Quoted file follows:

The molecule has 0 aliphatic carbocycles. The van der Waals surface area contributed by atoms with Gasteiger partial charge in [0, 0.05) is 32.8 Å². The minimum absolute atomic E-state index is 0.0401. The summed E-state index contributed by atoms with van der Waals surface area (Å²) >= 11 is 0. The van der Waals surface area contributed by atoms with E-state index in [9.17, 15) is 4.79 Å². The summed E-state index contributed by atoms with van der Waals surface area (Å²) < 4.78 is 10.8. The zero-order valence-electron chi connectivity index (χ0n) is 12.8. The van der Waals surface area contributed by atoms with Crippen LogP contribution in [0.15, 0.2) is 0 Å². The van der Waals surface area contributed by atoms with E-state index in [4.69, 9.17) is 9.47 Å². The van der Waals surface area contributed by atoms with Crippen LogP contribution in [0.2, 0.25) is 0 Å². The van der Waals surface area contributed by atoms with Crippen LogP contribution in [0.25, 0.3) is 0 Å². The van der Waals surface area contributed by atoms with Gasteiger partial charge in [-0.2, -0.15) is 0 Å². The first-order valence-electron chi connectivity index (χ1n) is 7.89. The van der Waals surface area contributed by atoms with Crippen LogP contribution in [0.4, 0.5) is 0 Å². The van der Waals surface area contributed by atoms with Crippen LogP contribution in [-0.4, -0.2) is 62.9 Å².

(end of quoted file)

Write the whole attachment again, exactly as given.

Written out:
The molecule has 0 aliphatic carbocycles. The van der Waals surface area contributed by atoms with Gasteiger partial charge in [0, 0.05) is 32.8 Å². The minimum absolute atomic E-state index is 0.0401. The summed E-state index contributed by atoms with van der Waals surface area (Å²) >= 11 is 0. The van der Waals surface area contributed by atoms with E-state index in [9.17, 15) is 4.79 Å². The summed E-state index contributed by atoms with van der Waals surface area (Å²) < 4.78 is 10.8. The zero-order valence-electron chi connectivity index (χ0n) is 12.8. The van der Waals surface area contributed by atoms with Crippen LogP contribution in [0.15, 0.2) is 0 Å². The van der Waals surface area contributed by atoms with E-state index in [4.69, 9.17) is 9.47 Å². The van der Waals surface area contributed by atoms with Crippen LogP contribution in [0.2, 0.25) is 0 Å². The van der Waals surface area contributed by atoms with Crippen LogP contribution in [0.25, 0.3) is 0 Å². The van der Waals surface area contributed by atoms with Gasteiger partial charge in [-0.2, -0.15) is 0 Å². The first-order valence-electron chi connectivity index (χ1n) is 7.89. The van der Waals surface area contributed by atoms with Crippen LogP contribution in [0.4, 0.5) is 0 Å². The van der Waals surface area contributed by atoms with Crippen LogP contribution in [-0.4, -0.2) is 62.9 Å².